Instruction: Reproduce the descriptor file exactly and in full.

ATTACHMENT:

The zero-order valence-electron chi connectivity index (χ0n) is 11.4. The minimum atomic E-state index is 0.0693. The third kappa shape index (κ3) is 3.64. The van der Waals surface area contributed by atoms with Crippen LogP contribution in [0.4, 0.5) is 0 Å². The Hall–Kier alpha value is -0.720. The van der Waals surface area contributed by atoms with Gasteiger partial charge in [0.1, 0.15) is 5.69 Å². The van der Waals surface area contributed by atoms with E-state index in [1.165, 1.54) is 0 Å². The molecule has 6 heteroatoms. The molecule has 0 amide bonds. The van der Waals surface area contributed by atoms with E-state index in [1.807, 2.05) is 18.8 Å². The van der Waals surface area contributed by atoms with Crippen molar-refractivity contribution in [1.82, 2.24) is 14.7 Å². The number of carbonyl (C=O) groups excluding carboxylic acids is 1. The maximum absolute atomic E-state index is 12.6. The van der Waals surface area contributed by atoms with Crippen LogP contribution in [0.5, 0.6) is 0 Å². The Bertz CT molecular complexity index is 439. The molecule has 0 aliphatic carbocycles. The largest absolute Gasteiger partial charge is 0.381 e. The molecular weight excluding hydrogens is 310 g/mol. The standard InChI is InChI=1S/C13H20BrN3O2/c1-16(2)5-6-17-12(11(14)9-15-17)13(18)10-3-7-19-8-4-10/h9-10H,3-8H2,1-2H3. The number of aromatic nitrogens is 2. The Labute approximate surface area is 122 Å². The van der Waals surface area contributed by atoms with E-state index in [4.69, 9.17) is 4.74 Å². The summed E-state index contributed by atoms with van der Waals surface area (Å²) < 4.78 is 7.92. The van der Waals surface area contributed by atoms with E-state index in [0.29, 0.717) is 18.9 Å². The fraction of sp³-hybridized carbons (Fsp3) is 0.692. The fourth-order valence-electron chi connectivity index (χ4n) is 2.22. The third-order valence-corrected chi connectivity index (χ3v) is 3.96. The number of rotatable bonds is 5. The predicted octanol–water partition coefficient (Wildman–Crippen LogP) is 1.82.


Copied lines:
The zero-order valence-electron chi connectivity index (χ0n) is 11.4. The minimum atomic E-state index is 0.0693. The third kappa shape index (κ3) is 3.64. The van der Waals surface area contributed by atoms with Crippen LogP contribution in [0.4, 0.5) is 0 Å². The Hall–Kier alpha value is -0.720. The van der Waals surface area contributed by atoms with Gasteiger partial charge in [0.1, 0.15) is 5.69 Å². The van der Waals surface area contributed by atoms with E-state index in [1.165, 1.54) is 0 Å². The molecule has 6 heteroatoms. The molecule has 0 amide bonds. The van der Waals surface area contributed by atoms with E-state index in [1.807, 2.05) is 18.8 Å². The van der Waals surface area contributed by atoms with Crippen molar-refractivity contribution in [1.82, 2.24) is 14.7 Å². The number of carbonyl (C=O) groups excluding carboxylic acids is 1. The maximum absolute atomic E-state index is 12.6. The van der Waals surface area contributed by atoms with Crippen LogP contribution in [0.5, 0.6) is 0 Å². The Bertz CT molecular complexity index is 439. The molecule has 0 aliphatic carbocycles. The largest absolute Gasteiger partial charge is 0.381 e. The molecular weight excluding hydrogens is 310 g/mol. The standard InChI is InChI=1S/C13H20BrN3O2/c1-16(2)5-6-17-12(11(14)9-15-17)13(18)10-3-7-19-8-4-10/h9-10H,3-8H2,1-2H3. The number of aromatic nitrogens is 2. The Labute approximate surface area is 122 Å². The van der Waals surface area contributed by atoms with E-state index in [4.69, 9.17) is 4.74 Å². The summed E-state index contributed by atoms with van der Waals surface area (Å²) < 4.78 is 7.92. The van der Waals surface area contributed by atoms with E-state index in [0.29, 0.717) is 18.9 Å². The fraction of sp³-hybridized carbons (Fsp3) is 0.692. The fourth-order valence-electron chi connectivity index (χ4n) is 2.22. The third-order valence-corrected chi connectivity index (χ3v) is 3.96. The number of rotatable bonds is 5. The predicted octanol–water partition coefficient (Wildman–Crippen LogP) is 1.82.